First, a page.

Just like laundry, life presents us with both loads that are light and loads that are heavy, and we have no choice but to handle them all.  And just like when we do laundry, sometimes we are successful (“I got the stain out!”) and sometimes we fail (“That stain is permanent!”).  Occasionally, we do something stupid (such as running a new wool sweater through both the washing machine and the dryer), and all we can do is forgive ourselves and move on, hoping we manage to handle things better the next time.

I honestly believe that few things in life are a matter of “one and done,” and that a big part of success stems from our willingness to just keep plugging away to the best of our abilities.  And it helps to remember that it’s not just the bad stuff, or even the everyday mundane stuff, that keeps on coming, but the good stuff as well.  We will always have something to celebrate and be grateful for, if we are willing to look for it

I could say more, but I think I’ve made my point.  Also, I’ve got to go throw another load of laundry in.

The Blank Page

IMG_1230For me, the hardest part about writing has always been coming up with an actual idea that I wanted to write about.  I really envy the writers who say they have dozens of ideas rattling around in their heads, and their only problem is finding enough time to do the actual writing, which they often regard as a chore.  I’m the exact opposite:  I love the process of writing, of experimenting with different words and phrases until I get it just right.  I even like editing my work, because I find that after taking a short break from the creative process, I can see so much more clearly where there is room for improvement.  For me, the problem is simply:  what in the world am I going to write about?

English was always my strongest subject in school, but once I got to the age where the teachers no longer assigned topics, I usually struggled with finding an idea for all those assigned essays.  It got to the point where I was searching for my topic while I was still reading the books, which definitely took the enjoyment out of reading.  Later, when I decided to try my hand at fiction, I had the same problem.  It took me forever to think of my plots, settings and characters.  Once I had those figured out, actually writing the books and short stories was easy.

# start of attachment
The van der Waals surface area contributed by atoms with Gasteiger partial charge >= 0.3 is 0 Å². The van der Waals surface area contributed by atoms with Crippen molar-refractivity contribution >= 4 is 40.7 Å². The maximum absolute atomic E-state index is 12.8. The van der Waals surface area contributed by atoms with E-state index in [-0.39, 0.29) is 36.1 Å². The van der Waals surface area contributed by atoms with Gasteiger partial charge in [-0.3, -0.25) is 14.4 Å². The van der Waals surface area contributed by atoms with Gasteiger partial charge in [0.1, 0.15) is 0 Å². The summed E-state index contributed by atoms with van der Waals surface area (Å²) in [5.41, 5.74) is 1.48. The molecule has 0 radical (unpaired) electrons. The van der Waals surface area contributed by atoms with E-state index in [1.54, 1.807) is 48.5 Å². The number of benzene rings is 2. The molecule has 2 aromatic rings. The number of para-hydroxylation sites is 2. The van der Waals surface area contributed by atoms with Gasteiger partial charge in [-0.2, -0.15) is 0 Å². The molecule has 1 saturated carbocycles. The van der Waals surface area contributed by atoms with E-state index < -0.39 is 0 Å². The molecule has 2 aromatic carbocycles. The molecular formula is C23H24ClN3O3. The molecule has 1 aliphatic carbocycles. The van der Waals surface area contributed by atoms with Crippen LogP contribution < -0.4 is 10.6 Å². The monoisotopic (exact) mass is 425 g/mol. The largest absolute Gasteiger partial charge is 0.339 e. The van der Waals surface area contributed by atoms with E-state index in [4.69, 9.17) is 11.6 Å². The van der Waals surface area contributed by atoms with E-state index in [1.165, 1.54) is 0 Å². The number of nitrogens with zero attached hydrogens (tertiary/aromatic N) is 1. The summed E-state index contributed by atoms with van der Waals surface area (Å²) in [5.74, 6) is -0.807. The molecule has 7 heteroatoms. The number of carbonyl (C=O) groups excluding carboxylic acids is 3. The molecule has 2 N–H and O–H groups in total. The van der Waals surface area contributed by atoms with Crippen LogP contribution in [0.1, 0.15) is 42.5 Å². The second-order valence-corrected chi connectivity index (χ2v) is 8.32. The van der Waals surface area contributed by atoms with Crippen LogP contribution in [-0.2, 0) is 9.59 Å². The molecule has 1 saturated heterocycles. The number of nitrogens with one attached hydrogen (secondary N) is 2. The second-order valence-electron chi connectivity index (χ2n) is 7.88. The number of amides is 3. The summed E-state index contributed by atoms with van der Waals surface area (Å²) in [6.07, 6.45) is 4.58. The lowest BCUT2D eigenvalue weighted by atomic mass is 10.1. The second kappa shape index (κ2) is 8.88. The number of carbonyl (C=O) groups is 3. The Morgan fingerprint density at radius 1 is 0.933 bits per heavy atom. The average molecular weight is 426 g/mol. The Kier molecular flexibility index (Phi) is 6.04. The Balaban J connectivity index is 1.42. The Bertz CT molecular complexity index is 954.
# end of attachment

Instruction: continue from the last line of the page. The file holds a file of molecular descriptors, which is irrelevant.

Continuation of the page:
Sadly, the same problem continues with my blog.  I have a self-imposed schedule of two blog postings a week, which means that I have to actually come up with two new ideas each and every week.  I spent about a month before I started this blog thinking of ideas for posts and even writing a few of them out, just to be prepared.  But I used those up a long time ago, now it is not uncommon for me to feel a bit of panic on the morning when I’m supposed to publish a blog post and I realize that I have absolutely no clue what I’m going to write about. (I am in awe of the people who post every day.  And I know I’ll never be one of them.)

I think the problem is mostly self-confidence.  Of course I have ideas, especially for this blog.  I have lots of things going on in my life, and lots of opinions about the world around me.  But I also have a nagging inner voice that counters most of my ideas with the discouraging words, “Who cares?  Who would want to read about that?”  I think that ultimately, my struggle isn’t with finding ideas or topics,  it’s with having the confidence to put my thoughts, ideas, and feelings out there with the assumption that anyone else is going to find them worth reading.  Because the bottom line is I write, just like most writers do, with the intention that someone else is actually going to read it.

In my fiction writing, things finally clicked when I learned to stop worrying about what an editor was going to think of my story and simply started writing the stories I truly wanted to write.  When that happened, the characters, the plots, and the settings came much more easily.  When writing for my blog, I am slowly learning to stop thinking about what my followers and readers want me to write, and to simply write about whatever topic is foremost in my mind at the moment.  I keep reminding myself that this isn’t an English class and I’m no longer trying to earn that perfect grade.

The blank page, or computer screen, will always be a little bit of a problem for me.  But with each blog post, with each story idea that I develop and write about, the process gets that much easier.  I’m learning to trust my own opinions and ideas, and I’m discovering just a little bit more about who I really am and finding the courage to share that person with others.  And that’s more than enough reason to keep writing.